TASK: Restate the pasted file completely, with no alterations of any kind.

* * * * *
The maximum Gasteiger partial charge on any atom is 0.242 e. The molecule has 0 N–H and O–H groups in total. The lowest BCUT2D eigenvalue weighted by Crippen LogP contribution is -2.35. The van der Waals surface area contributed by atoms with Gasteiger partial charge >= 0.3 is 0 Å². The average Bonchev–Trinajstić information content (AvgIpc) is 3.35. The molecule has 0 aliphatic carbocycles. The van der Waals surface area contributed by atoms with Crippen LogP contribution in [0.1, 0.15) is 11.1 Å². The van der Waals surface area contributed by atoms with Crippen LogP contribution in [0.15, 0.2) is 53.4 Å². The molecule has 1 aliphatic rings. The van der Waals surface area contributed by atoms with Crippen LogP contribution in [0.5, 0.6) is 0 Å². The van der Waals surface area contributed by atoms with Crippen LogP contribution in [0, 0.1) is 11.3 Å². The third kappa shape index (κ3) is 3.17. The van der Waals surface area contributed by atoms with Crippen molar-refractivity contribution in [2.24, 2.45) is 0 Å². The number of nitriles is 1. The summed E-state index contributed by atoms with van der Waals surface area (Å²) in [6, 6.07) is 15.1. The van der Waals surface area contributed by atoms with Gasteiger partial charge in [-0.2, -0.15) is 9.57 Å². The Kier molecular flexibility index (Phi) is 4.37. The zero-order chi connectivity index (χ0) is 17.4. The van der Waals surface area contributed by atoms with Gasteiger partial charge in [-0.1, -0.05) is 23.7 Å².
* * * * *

The maximum Gasteiger partial charge on any atom is 0.242 e. The molecule has 0 N–H and O–H groups in total. The lowest BCUT2D eigenvalue weighted by Crippen LogP contribution is -2.35. The van der Waals surface area contributed by atoms with Gasteiger partial charge >= 0.3 is 0 Å². The average Bonchev–Trinajstić information content (AvgIpc) is 3.35. The molecule has 0 aliphatic carbocycles. The van der Waals surface area contributed by atoms with Crippen LogP contribution in [0.1, 0.15) is 11.1 Å². The van der Waals surface area contributed by atoms with Crippen LogP contribution in [0.15, 0.2) is 53.4 Å². The molecule has 1 aliphatic rings. The van der Waals surface area contributed by atoms with Crippen LogP contribution in [0.5, 0.6) is 0 Å². The van der Waals surface area contributed by atoms with Crippen LogP contribution in [0, 0.1) is 11.3 Å². The third kappa shape index (κ3) is 3.17. The van der Waals surface area contributed by atoms with Crippen molar-refractivity contribution in [2.24, 2.45) is 0 Å². The number of nitriles is 1. The summed E-state index contributed by atoms with van der Waals surface area (Å²) in [6, 6.07) is 15.1. The van der Waals surface area contributed by atoms with Gasteiger partial charge in [-0.2, -0.15) is 9.57 Å². The Kier molecular flexibility index (Phi) is 4.37. The zero-order chi connectivity index (χ0) is 17.4. The van der Waals surface area contributed by atoms with Gasteiger partial charge in [-0.1, -0.05) is 23.7 Å².